- Portland, OR will soon roll out an official design book for protected bike lanes and has identified 450 miles of roadway that could accommodate protected bike infrastructure, Bike Portland reported.
- The design guide will offer seven basic designs for various streets and intersections, and will include an online spreadsheet so city planners and engineers can enter in a cross-section of streets and find possible design solutions.
- Portland Bureau of Transportation Bicycle Coordinator Roger Geller said during a presentation of the guide that protected bike lanes will now be the default in Portland, noting, "We’re going to start with a protected bike lane and you better have a really good reason why [we] can’t do it."
The design guide comes after a 2015 directive that required protected bike lanes be the norm on all Portland streets. That directive has largely meant bike lanes shielded by plastic "wands," or bollards, that can come dislodged, bent or damaged in ways that end up blocking bike lanes or other transit infrastructure. However the new design guide suggests bike lanes to be protected by curbs, concrete islands, planters or parked cars.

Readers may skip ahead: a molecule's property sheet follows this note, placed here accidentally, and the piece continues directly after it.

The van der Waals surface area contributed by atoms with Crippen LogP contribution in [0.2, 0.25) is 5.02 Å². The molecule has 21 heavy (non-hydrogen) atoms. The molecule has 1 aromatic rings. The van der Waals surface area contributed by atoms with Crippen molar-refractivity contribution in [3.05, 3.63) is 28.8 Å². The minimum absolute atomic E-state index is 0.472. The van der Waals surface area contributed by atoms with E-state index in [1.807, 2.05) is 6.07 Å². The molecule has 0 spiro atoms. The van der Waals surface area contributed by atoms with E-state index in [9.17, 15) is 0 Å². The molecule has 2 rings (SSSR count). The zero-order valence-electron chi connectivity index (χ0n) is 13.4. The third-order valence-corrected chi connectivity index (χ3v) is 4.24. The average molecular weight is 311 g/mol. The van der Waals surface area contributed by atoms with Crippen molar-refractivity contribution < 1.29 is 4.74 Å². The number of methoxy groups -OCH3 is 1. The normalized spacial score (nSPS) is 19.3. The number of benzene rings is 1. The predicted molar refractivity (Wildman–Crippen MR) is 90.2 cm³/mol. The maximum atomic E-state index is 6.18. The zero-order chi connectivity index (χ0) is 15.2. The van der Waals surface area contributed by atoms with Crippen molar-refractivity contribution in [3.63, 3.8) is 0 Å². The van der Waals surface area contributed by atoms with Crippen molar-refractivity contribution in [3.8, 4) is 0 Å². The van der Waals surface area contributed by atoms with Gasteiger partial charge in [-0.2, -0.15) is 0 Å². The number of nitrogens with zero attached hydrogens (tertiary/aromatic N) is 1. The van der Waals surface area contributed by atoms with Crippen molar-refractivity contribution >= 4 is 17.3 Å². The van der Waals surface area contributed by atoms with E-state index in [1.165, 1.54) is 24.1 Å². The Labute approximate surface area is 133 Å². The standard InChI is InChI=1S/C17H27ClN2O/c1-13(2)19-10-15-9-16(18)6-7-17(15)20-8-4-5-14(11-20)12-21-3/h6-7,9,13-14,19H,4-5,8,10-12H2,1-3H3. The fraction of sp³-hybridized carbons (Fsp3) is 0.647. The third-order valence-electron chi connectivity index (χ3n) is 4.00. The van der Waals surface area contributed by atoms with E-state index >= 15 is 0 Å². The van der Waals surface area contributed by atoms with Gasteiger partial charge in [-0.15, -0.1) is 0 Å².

Portland recently ranked fourth in advocacy group People For Bikes’ city rankings, but got relatively low marks (2.9/5) for safety; presumably a new network of protected lanes would boost that score and the city’s overall perception.
As cities embrace bike culture and ridership increases, there are increasing calls for more protected infrastructure. Protesters in Philadelphia last year formed a human barrier to draw attention to a bike lane where a rider had been killed. A design guide like Portland’s can help cities plan ahead for protected lanes rather than simply forcing them onto existing roads. The Atlantic detailed how the National Association of City Transportation Officials’ Urban Bikeway Design Guide helped normalize some protected bike lanes, helping cities like New York and Washington, D.C. put them on busy streets. Portland’s more tailored guide will no doubt offer another roadmap for planners.
Of course, money is a barrier to deployment. According to Geller, it could cost between $70,000 per mile for a parking protected bike lane on a one-way road to as much as $2.8 million per mile to adapt a five-lane road to feature a concrete island.